Get 20M+ Full-Text Papers For Less Than $1.50/day. Start a 14-Day Trial for You and Your Team.

Learn More →

RFID‐enabled traceability in the food supply chain

RFID‐enabled traceability in the food supply chain Purpose – This paper aims to study the main requirements of traceability and examine how the technology of radio frequency identification (RFID) technology can address these requirements. It further seeks to outline both an information data model and a system architecture that will make traceability feasible and easily deployable across a supply chain. Design/methodology/approach – The design research approach is followed, associating traceability requirements to a proposed system design. Findings – The technological approach used has great implications in relation to the cost associated with a traceability system and the ease of its deployment. Research limitations/implications – Validation of the proposed information data model and system architecture is required through practical deployment in different settings. Practical implications – The paper provides practitioners with insight on how RFID technology can meet traceability requirements and what technological approach is more appropriate. Originality/value – Food quality has become an important issue in the last decade. However, achieving end‐to‐end traceability across the supply chain is currently quite a challenge from a technical, a co‐ordination and a cost perspective. The paper contributes by suggesting a specific technological approach, exploiting the new possibilities provided by RFID technology, to address these issues. http://www.deepdyve.com/assets/images/DeepDyve-Logo-lg.png Industrial Management & Data Systems Emerald Publishing

RFID‐enabled traceability in the food supply chain

Loading next page...
 
/lp/emerald-publishing/rfid-enabled-traceability-in-the-food-supply-chain-fCgNkWNJob
Publisher
Emerald Publishing
Copyright
Copyright © 2007 Emerald Group Publishing Limited. All rights reserved.
ISSN
0263-5577
DOI
10.1108/02635570710723804
Publisher site
See Article on Publisher Site

Abstract

Purpose – This paper aims to study the main requirements of traceability and examine how the technology of radio frequency identification (RFID) technology can address these requirements. It further seeks to outline both an information data model and a system architecture that will make traceability feasible and easily deployable across a supply chain. Design/methodology/approach – The design research approach is followed, associating traceability requirements to a proposed system design. Findings – The technological approach used has great implications in relation to the cost associated with a traceability system and the ease of its deployment. Research limitations/implications – Validation of the proposed information data model and system architecture is required through practical deployment in different settings. Practical implications – The paper provides practitioners with insight on how RFID technology can meet traceability requirements and what technological approach is more appropriate. Originality/value – Food quality has become an important issue in the last decade. However, achieving end‐to‐end traceability across the supply chain is currently quite a challenge from a technical, a co‐ordination and a cost perspective. The paper contributes by suggesting a specific technological approach, exploiting the new possibilities provided by RFID technology, to address these issues.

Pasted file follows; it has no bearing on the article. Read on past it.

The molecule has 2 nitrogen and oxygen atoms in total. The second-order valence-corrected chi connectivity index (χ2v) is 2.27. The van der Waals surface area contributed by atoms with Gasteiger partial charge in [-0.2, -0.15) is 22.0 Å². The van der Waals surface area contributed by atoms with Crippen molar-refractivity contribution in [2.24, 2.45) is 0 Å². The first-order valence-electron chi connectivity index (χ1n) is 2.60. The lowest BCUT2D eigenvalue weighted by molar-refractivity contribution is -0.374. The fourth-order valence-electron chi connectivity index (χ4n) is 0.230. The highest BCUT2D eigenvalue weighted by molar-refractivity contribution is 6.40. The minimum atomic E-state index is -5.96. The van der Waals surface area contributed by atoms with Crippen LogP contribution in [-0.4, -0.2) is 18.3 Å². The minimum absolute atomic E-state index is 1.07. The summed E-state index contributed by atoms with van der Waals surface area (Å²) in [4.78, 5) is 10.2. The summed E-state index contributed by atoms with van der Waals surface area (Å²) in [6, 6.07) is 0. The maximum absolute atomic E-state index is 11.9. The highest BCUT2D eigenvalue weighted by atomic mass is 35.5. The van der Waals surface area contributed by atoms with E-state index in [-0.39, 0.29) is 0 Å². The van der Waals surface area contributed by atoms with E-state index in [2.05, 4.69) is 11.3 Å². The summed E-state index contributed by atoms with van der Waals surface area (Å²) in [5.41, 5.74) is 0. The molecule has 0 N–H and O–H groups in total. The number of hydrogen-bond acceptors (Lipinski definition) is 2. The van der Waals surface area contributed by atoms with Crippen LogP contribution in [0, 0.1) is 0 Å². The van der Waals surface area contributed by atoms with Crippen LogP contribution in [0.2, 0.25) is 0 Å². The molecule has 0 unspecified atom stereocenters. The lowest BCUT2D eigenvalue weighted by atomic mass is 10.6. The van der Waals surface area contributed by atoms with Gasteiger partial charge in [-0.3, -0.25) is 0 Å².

Journal

Industrial Management & Data SystemsEmerald Publishing

Published: Mar 20, 2007

Keywords: Radio systems; Tracking; Supply chain management

References

You’re reading a free preview. Subscribe to read the entire article.


DeepDyve is your
personal research library

It’s your single place to instantly
discover and read the research
that matters to you.

Enjoy affordable access to
over 18 million articles from more than
15,000 peer-reviewed journals.

All for just $49/month

Explore the DeepDyve Library

Search

Query the DeepDyve database, plus search all of PubMed and Google Scholar seamlessly

Organize

Save any article or search result from DeepDyve, PubMed, and Google Scholar... all in one place.

Access

Get unlimited, online access to over 18 million full-text articles from more than 15,000 scientific journals.

Your journals are on DeepDyve

Read from thousands of the leading scholarly journals from SpringerNature, Wiley-Blackwell, Oxford University Press and more.

All the latest content is available, no embargo periods.

See the journals in your area

DeepDyve

Freelancer

DeepDyve

Pro

Price

FREE

$49/month
$499/year

Save searches from
Google Scholar,
PubMed

Create folders to
organize your research

Export folders, citations

Read DeepDyve articles

Abstract access only

Unlimited access to over
18 million full-text articles

Print

20 pages / month